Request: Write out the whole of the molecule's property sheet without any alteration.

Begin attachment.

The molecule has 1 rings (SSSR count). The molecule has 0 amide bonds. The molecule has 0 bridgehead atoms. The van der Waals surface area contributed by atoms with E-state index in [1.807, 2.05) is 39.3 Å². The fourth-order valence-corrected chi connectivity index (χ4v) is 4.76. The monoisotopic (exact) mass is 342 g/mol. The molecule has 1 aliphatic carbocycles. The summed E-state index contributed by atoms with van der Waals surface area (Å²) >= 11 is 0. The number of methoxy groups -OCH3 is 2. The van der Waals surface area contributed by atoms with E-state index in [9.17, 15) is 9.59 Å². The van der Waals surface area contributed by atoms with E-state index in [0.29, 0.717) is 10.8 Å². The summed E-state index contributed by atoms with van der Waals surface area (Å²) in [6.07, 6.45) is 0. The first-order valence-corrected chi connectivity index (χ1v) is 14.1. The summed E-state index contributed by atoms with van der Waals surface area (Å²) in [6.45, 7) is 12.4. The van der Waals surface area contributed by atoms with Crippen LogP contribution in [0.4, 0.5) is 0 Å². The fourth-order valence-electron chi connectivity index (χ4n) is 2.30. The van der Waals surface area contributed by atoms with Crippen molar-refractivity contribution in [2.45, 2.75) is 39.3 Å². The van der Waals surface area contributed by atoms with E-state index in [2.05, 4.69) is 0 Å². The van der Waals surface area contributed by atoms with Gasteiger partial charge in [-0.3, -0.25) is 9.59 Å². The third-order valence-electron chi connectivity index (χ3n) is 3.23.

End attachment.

The molecule has 1 rings (SSSR count). The molecule has 0 amide bonds. The molecule has 0 bridgehead atoms. The van der Waals surface area contributed by atoms with E-state index in [1.807, 2.05) is 39.3 Å². The fourth-order valence-corrected chi connectivity index (χ4v) is 4.76. The monoisotopic (exact) mass is 342 g/mol. The molecule has 1 aliphatic carbocycles. The summed E-state index contributed by atoms with van der Waals surface area (Å²) >= 11 is 0. The number of methoxy groups -OCH3 is 2. The van der Waals surface area contributed by atoms with E-state index in [9.17, 15) is 9.59 Å². The van der Waals surface area contributed by atoms with E-state index in [0.29, 0.717) is 10.8 Å². The summed E-state index contributed by atoms with van der Waals surface area (Å²) in [6.07, 6.45) is 0. The first-order valence-corrected chi connectivity index (χ1v) is 14.1. The summed E-state index contributed by atoms with van der Waals surface area (Å²) in [6.45, 7) is 12.4. The van der Waals surface area contributed by atoms with Crippen LogP contribution in [0.4, 0.5) is 0 Å². The fourth-order valence-electron chi connectivity index (χ4n) is 2.30. The van der Waals surface area contributed by atoms with Crippen molar-refractivity contribution in [2.45, 2.75) is 39.3 Å². The van der Waals surface area contributed by atoms with E-state index in [2.05, 4.69) is 0 Å². The van der Waals surface area contributed by atoms with Gasteiger partial charge in [-0.3, -0.25) is 9.59 Å². The third-order valence-electron chi connectivity index (χ3n) is 3.23.